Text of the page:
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Facts about Fragile X Syndrome

Graphic with X chromosones

Fragile X syndrome (FXS) is a genetic disorder. A genetic disorder means that there are changes to the person’s genes. FXS is caused by changes in the fragile X mental retardation 1 (FMR1) gene. The FMR1 gene usually makes a protein called fragile X mental retardation protein (FMRP). FMRP is needed for normal brain development. People who have FXS do not make this protein. People who have other fragile X-associated disorders have changes in their FMR1 gene but usually make some of the protein.

FXS affects both males and females. However, females often have milder symptoms than males. The exact number of people who have FXS is unknown, but it has been estimated that about 1 in 5,000 males are born with the disorder. 1

Learn how FXS is inherited »

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Signs and Symptoms

Signs that a child might have FXS include:

  • Developmental delays (not sitting, walking, or talking at the same time as other children the same age);
  • Learning disabilities (trouble learning new skills); and
  • Social and behavior problems (such as not making eye contact, anxiety, trouble paying attention, hand flapping, acting and speaking without thinking, and being very active).

Males who have FXS usually have some degree of intellectual disability that can range from mild to severe. Females with FXS can have normal intelligence or some degree of intellectual disability. Autism spectrum disorders (ASDs) also occur more frequently in people with FXS.

Woman doctor in scrubs

Diagnosis

FXS can be diagnosed by testing a person's DNA from a blood test. A doctor or genetic counselor can order the test. Testing also can be done to find changes in the FMR1 gene that can lead to fragile X-associated disorders.

A diagnosis of FXS can be helpful to the family because it can provide a reason for a child’s intellectual disabilities and behavior problems. This allows the family and other caregivers to learn more about the disorder and manage care so that the child can reach his or her full potential. However, the results of DNA tests can affect other family members and raise many issues. So, anyone who is thinking about FXS testing should consider having genetic counseling prior to getting tested.

Learn more about diagnosing FXS at the following websites:

Treatments

There is no cure for FXS. However, treatment services can help people learn important skills. Services can include therapy to learn to talk, walk, and interact with others. In addition, medicine can be used to help control some issues, such as behavior problems. To develop the best treatment plan, people with FXS, parents, and health care providers should work closely with one another, and with everyone involved in treatment and support—which may include teachers, childcare providers, coaches, therapists, and other family members. Taking advantage of all the resources available will help guide success.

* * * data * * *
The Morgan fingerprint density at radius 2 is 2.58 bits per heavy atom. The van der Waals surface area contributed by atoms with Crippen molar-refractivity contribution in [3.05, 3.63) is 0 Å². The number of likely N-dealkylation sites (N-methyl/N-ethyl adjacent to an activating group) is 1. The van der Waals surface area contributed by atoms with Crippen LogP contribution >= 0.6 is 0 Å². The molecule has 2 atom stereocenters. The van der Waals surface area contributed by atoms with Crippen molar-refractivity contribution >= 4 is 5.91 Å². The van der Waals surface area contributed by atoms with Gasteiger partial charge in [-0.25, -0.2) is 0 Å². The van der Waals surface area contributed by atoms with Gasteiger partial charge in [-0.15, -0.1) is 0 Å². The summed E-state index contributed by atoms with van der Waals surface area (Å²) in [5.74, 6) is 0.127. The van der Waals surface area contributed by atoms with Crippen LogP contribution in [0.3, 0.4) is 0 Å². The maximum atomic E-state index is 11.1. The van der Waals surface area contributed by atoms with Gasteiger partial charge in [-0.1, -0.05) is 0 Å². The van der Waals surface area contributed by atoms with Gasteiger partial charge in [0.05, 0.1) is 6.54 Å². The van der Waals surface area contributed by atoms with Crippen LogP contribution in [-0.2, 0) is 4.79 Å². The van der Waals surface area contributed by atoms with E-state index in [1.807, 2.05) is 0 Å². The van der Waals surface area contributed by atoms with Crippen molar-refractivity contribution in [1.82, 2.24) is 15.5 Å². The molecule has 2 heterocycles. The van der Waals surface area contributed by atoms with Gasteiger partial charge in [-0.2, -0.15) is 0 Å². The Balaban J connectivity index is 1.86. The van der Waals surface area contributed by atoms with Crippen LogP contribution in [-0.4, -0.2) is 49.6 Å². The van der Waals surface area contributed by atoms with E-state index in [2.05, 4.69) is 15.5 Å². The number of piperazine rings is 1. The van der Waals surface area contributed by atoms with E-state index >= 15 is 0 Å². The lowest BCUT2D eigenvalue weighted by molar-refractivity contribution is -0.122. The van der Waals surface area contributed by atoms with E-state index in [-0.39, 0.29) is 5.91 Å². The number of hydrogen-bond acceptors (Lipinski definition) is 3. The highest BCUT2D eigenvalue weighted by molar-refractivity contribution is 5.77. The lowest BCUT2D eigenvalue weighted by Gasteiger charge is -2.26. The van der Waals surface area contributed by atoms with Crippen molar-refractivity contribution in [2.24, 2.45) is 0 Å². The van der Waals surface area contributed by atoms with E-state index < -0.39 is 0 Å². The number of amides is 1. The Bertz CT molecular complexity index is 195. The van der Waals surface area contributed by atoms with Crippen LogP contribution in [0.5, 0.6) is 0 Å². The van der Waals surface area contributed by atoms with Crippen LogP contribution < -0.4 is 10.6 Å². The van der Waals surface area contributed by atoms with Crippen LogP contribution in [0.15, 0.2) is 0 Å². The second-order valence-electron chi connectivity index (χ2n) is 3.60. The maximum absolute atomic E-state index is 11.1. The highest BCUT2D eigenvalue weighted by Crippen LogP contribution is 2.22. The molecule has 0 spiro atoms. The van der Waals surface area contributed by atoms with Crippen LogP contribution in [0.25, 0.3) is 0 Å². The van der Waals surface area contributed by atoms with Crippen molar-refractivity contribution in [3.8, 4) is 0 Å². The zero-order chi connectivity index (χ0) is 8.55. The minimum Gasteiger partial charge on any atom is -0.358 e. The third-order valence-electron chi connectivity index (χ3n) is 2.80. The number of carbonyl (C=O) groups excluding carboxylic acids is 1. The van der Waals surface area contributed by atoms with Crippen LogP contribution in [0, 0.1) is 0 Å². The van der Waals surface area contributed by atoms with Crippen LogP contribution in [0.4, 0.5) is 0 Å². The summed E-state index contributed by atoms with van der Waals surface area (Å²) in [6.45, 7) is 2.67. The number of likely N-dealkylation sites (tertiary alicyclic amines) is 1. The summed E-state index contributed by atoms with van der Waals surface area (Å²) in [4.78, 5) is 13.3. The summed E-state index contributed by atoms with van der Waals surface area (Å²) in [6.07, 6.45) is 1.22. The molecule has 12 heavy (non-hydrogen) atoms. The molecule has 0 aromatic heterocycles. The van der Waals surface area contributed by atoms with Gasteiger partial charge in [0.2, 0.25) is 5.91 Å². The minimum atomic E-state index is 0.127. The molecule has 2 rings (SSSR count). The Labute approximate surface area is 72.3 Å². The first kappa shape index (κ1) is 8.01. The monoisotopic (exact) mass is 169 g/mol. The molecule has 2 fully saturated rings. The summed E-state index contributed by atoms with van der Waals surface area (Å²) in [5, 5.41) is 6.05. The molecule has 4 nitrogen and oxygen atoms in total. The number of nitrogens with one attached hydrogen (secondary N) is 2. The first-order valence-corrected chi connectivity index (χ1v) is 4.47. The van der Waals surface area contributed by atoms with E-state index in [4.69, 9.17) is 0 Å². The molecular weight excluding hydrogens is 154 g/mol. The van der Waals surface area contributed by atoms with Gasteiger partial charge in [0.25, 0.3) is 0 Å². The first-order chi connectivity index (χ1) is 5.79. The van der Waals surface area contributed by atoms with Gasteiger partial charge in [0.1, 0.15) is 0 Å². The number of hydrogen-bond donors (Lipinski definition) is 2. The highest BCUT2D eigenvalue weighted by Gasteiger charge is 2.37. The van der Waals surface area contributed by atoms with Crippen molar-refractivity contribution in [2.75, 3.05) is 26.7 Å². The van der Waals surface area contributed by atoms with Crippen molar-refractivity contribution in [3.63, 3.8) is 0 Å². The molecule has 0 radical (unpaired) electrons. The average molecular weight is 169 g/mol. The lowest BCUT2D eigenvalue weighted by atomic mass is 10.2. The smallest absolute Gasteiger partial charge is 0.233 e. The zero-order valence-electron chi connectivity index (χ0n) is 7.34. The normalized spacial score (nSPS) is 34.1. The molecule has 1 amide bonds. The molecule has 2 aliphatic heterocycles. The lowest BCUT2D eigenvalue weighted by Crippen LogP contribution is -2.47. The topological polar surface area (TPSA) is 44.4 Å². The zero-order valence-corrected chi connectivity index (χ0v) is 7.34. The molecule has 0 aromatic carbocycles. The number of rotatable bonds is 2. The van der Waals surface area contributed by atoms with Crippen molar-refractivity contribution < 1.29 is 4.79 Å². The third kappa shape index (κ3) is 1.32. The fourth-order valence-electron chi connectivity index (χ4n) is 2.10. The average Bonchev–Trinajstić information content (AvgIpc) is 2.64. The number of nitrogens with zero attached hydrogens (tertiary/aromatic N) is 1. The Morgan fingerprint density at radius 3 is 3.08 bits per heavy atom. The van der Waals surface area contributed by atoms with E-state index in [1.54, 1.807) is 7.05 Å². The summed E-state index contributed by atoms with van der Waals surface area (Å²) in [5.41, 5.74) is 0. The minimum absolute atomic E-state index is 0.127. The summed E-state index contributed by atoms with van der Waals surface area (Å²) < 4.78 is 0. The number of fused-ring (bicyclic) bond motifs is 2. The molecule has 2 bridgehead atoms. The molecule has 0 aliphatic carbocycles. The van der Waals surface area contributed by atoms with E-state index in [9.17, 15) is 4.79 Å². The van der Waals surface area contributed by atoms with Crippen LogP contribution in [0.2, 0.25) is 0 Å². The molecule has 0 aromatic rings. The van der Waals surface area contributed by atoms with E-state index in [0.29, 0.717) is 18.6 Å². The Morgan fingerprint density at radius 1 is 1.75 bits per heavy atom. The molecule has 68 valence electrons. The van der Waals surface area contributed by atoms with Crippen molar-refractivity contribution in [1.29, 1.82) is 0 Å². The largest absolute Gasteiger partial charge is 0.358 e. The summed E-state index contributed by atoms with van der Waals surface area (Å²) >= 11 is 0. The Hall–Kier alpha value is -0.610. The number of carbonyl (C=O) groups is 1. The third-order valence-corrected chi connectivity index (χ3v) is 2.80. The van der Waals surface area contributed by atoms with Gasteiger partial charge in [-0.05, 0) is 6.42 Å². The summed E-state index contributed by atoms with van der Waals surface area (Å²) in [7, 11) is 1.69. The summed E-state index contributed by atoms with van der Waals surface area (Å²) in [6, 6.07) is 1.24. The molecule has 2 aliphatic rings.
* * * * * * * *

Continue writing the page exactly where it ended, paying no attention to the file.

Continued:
Early Intervention Services

Early intervention services help children from birth to 3 years old (36 months) learn important skills. These services may improve a child’s development. Even if the child has not been diagnosed with FXS, he or she may be eligible for services. These services are provided through an early intervention system in each state. Through this system, you can ask for an evaluation. In addition, treatment for particular symptoms, such as speech therapy for language delays, often does not need to wait for a formal diagnosis. While early intervention is extremely important, treatment services at any age can be helpful.

Learn more about early intervention »

Photo: Mother and father holding baby

Finding Support

Having support and community resources can help increase confidence in managing FXS, enhance quality of life, and assist in meeting the needs of all family members. It might be helpful for parents of children with FXS to talk with one another. One parent might have learned how to address some of the same concerns another parent has. Often, parents of children with special needs can give advice about good resources for these children.

Remember that the choices of one family might not be best for another family, so it’s important that parents understand all options and discuss them with their child’s health care providers.

  • Contact the National Fragile X Foundation at 1-800-688-8765 or Treatment@FragileX.org to get information about treatments, educational strategies, therapies and intervention.
  • Connect with a Community Support Network (CSN) at the National Fragile X Foundation. CSNs are organized and run by parent volunteers and provide support to families.

References

  1. Am J Hum Genet. 2009 Oct;85(4):503-14. Incidence of fragile X syndrome by newborn screening for methylated FMR1 DNA. Coffee B, Keith K, Albizua I, Malone T, Mowrey J, Sherman SL, Warren ST.

 

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